Woody Allen: Blending Real Life With Fiction | WAMU 88.5 - American University Radio

Woody Allen: Blending Real Life With Fiction

Play associated audio

This interview was originally broadcast on June 15, 2009.

For someone who has spent the majority of his career making comedies, Woody Allen sees the world — and his lifelong profession — through a surprisingly dark lens.

"Life is a terrible trial, and very harsh and very full of suffering ... [Film] is a different kind of pain. Making a movie is a great distraction from the real agonies of the world," Allen tells Terry Gross.

Though it may be a struggle coordinating actors, temperaments, scripts, cameras and sticky plots, Allen has managed to make it through the process more than 40 times over the past five decades.

"In the problems of moviemaking, if you don't solve your problem, all that happens to you is that your movie bombs," he says. "So the movie is terrible. So people don't come to see it ... This is hardly a terrible punishment compared to what you're given out in the real world of human existence."

Allen's films are known for blending the "real world" with fiction, from the more extreme twists on the documentary form featured in Zelig to Annie Hall and the relationship between comedian Alvy Singer and the title character, played by Diane Keaton. Allen and Keaton were once a couple in real life, but Allen insists that his roles are fictional.

"People always look for clues [about me] in my movies no matter how many times I've told them over the years I make this stuff up," he says.

Still, it's hard not to see Woody Allen in his films — especially when he has starred in so many of them. Although Allen plays a mousy intellectual on the screen, he says that his true self is much different. He says, if anything, he's always been more athletically minded.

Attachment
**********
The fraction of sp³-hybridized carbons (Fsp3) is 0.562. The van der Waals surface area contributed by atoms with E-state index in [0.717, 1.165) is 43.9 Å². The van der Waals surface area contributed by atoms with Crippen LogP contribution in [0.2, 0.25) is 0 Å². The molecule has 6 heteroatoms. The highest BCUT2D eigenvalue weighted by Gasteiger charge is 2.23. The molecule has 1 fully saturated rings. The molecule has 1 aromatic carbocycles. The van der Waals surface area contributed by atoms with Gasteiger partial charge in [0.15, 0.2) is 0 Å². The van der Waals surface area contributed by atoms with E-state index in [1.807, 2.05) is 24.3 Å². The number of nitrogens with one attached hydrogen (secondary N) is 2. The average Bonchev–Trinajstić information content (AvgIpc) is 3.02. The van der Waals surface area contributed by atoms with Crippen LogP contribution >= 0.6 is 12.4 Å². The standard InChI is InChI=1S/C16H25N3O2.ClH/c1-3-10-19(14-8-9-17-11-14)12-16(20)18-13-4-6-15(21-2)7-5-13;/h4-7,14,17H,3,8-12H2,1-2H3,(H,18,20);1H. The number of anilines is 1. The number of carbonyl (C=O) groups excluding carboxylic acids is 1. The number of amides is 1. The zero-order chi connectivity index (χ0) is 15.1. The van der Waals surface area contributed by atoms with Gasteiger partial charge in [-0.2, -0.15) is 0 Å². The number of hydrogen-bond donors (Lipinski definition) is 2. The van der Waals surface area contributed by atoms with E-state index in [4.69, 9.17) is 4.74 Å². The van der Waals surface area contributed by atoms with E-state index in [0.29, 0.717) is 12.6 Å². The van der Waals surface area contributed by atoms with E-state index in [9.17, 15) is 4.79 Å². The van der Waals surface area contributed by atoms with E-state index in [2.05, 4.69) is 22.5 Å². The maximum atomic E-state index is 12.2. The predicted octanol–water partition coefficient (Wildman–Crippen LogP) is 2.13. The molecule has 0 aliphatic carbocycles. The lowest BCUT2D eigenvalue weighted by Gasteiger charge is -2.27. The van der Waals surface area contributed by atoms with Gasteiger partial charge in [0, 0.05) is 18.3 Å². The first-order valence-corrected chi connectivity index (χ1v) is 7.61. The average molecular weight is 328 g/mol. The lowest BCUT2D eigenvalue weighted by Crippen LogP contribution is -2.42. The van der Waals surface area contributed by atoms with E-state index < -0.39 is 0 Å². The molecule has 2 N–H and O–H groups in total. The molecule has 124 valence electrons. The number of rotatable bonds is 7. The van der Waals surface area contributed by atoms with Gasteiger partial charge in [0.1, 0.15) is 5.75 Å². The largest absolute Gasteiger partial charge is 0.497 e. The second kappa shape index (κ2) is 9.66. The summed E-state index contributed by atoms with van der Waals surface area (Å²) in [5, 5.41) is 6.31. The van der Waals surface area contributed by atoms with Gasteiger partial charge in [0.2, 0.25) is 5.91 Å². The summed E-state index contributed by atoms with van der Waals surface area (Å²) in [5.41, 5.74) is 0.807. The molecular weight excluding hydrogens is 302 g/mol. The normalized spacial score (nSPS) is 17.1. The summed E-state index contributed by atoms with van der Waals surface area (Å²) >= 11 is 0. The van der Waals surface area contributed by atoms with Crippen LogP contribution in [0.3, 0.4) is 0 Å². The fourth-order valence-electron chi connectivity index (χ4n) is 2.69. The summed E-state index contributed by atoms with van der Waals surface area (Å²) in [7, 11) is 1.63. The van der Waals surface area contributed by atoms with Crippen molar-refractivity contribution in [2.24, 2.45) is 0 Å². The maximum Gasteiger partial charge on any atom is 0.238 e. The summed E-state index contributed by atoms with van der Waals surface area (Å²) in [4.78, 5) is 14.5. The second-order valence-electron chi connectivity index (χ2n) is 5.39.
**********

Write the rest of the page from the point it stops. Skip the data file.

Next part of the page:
"When I explain to people I'm the guy that you see in his T-shirt with a beer watching the baseball game at night at home on television, they find that hard to square with the characters that I played in the movies," Allen says. "But in the movies, I'm just acting."

Copyright 2012 National Public Radio. To see more, visit http://www.npr.org/.

NPR

The Perfect Family Book List

For the holidays, critic Alan Cheuse is making up a list of books to give to each of his family members. Only the best of 2014 for them. Here's his picks.
NPR

Guyanese Christmas Gives A Whole New Meaning To Slow Food

Two classic Christmas dishes beloved by the people of Guyana are pepperpot and garlic pork. To get the flavors just right, you have to cook them and let them sit out for weeks.
NPR

With New Congress, Will Obama Work Differently?

The GOP-led Congress President Obama will have to deal with for the last two years of his presidency is a stark contrast to the Democratic-led one he came in with. Does that mean Obama will change his approach to dealing with Capitol Hill?
NPR

2014 Hashtags: #BringBackOurGirls Made Nigerian Schoolgirls All Of 'Ours'

As part of a series on hashtag activism in 2014, Audie Cornish speaks with Obiageli Ezekwesili of the Open Society Foundation. Ezekwesili was one of the early promoters of the hashtag #bringbackourgirls, about schoolgirls kidnapped in Nigeria in April.

Leave a Comment

Help keep the conversation civil. Please refer to our Terms of Use and Code of Conduct before posting your comments.